Researchers from North Carolina State University and the Georgia Institute
of Technology have demonstrated a less-expensive way to create textured nickel ferrite
(NFO) ceramic thin films, which can easily be scaled up to address
manufacturing needs. NFO is a magnetic material that holds promise for
microwave technologies and next-generation memory devices.
Specifically, this is the first time researchers have used a chemical
deposition process to create NFO thin films that are “textured”—meaning they
have an aligned crystalline structure. Arraying the crystalline structure in an
orderly fashion is important because it maximizes the magnetic properties of
Using a chemical deposition process also makes it easier to modify, or “dope,” the NFO by adding additional materials, such as zinc. By doping the
NFO, researchers can optimize the material for various applications. For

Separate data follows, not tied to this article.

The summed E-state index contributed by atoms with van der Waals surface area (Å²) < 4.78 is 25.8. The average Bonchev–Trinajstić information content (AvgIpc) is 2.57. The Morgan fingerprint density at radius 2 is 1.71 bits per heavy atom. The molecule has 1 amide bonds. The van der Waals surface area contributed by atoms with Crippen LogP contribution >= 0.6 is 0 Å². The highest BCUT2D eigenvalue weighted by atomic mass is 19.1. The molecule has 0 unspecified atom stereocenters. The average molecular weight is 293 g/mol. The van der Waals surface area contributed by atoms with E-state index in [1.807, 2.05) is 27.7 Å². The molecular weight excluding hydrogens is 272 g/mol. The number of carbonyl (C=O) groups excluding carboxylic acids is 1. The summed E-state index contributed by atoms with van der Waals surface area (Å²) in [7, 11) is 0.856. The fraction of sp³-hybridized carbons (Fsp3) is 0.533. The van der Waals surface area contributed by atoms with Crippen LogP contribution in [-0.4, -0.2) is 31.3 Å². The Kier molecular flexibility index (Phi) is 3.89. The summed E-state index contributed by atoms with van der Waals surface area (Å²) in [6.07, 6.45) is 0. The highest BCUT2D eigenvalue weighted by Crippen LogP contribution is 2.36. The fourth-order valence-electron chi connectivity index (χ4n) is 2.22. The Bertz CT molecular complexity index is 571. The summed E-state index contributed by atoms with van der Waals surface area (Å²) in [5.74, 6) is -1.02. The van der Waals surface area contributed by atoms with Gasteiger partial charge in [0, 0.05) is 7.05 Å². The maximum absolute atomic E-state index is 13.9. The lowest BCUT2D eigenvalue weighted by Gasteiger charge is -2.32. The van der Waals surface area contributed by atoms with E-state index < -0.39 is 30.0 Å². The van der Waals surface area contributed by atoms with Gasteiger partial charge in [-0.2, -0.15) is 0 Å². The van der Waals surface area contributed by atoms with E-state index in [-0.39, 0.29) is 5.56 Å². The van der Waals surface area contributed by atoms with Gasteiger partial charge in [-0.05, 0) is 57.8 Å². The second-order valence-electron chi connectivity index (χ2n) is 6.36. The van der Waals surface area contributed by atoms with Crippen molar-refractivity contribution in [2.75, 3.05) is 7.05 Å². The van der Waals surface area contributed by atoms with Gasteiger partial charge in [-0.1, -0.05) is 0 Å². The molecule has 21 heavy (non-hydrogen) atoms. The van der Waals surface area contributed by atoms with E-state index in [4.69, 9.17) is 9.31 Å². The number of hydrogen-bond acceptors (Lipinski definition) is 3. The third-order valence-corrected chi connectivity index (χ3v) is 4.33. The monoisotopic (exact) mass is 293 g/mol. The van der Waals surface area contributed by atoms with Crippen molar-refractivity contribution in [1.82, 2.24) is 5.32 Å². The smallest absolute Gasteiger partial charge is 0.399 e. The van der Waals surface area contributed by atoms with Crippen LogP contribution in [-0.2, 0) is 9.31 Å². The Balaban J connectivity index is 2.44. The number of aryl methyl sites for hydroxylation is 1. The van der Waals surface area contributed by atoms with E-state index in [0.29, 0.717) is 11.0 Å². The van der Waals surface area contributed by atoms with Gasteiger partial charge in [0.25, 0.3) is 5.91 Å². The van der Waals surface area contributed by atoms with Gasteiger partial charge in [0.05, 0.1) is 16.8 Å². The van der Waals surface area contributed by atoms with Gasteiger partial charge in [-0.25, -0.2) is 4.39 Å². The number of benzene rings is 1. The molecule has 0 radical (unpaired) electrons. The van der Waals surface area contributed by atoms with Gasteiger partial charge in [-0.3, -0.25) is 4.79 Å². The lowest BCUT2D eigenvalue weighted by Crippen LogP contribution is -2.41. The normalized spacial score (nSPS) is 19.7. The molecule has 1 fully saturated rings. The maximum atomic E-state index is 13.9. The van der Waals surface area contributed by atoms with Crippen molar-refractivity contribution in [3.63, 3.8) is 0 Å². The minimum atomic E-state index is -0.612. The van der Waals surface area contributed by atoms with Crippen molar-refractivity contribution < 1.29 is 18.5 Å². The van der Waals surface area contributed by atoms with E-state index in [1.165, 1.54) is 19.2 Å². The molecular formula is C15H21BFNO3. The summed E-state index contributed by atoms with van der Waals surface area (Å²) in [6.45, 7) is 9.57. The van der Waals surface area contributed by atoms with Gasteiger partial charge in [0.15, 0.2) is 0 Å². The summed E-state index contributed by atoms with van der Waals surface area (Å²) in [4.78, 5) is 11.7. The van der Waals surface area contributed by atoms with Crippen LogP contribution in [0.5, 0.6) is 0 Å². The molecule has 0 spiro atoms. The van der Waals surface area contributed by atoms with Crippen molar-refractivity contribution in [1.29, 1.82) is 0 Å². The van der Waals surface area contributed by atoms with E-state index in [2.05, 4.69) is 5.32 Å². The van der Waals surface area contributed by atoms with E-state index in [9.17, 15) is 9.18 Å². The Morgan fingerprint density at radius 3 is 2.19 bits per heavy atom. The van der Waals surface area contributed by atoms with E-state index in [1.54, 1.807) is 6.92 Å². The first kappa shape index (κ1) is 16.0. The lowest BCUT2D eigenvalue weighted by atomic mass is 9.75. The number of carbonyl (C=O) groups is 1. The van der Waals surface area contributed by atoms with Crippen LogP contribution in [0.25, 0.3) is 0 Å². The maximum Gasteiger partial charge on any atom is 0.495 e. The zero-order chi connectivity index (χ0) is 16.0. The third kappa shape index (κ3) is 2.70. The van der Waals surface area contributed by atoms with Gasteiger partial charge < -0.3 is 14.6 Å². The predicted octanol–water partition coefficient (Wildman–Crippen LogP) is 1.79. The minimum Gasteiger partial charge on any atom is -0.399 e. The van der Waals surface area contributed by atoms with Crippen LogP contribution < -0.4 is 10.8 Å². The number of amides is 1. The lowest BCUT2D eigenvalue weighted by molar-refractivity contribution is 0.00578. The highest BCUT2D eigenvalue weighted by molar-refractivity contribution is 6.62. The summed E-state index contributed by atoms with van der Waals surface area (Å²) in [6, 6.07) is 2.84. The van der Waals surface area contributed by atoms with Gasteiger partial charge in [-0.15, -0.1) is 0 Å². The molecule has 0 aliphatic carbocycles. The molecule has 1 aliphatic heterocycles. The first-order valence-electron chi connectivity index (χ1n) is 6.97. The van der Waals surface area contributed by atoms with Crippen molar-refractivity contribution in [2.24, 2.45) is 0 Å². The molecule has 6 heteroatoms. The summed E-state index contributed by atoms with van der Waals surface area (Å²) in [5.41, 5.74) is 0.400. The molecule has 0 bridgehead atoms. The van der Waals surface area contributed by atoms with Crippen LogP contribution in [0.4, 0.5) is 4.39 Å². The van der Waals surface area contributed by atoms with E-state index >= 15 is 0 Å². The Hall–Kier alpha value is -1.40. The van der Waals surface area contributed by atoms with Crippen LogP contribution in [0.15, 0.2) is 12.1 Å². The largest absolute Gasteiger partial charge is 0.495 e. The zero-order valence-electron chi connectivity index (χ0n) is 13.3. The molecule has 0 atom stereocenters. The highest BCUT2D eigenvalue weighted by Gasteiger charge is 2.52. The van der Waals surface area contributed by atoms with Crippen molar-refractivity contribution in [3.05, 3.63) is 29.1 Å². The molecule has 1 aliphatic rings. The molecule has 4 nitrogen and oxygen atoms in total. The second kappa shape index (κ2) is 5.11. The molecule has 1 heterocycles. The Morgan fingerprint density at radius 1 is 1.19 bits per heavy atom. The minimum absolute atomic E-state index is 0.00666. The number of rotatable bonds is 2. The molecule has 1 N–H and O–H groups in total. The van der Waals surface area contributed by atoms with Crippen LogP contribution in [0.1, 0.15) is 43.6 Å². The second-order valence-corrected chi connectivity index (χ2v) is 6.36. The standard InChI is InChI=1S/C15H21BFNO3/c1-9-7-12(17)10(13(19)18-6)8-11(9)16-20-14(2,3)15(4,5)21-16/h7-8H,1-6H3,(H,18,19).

example, adding zinc allows the NFO to retain its magnetic properties at higher
The technique used to create the NFO thin films begins by introducing nickel
and iron compounds into an organic solvent to create an NFO solution. The
solution is then injected onto a silicon wafer that has been coated with
platinum. The wafer is then spun, spreading the solution uniformly across the
wafer’s surface. The wafer is heated to evaporate the solvent, then heated
again to 750 C to crystallize the NFO.
“This approach can be used to deposit textured NFO thin films over areas at
least as large as 10 centimeters by 10 cm,” says Justin Schwartz, co-author of
the paper, Kobe Steel Distinguished Professor and Department Head of the
Materials Science and Engineering Department at NC State. Previous efforts to
create textured NFO thin films have relied on techniques that can only deposit
such thin films over a small area.
The paper was published in the Journal of Applied Physics.
Source: North Carolina State University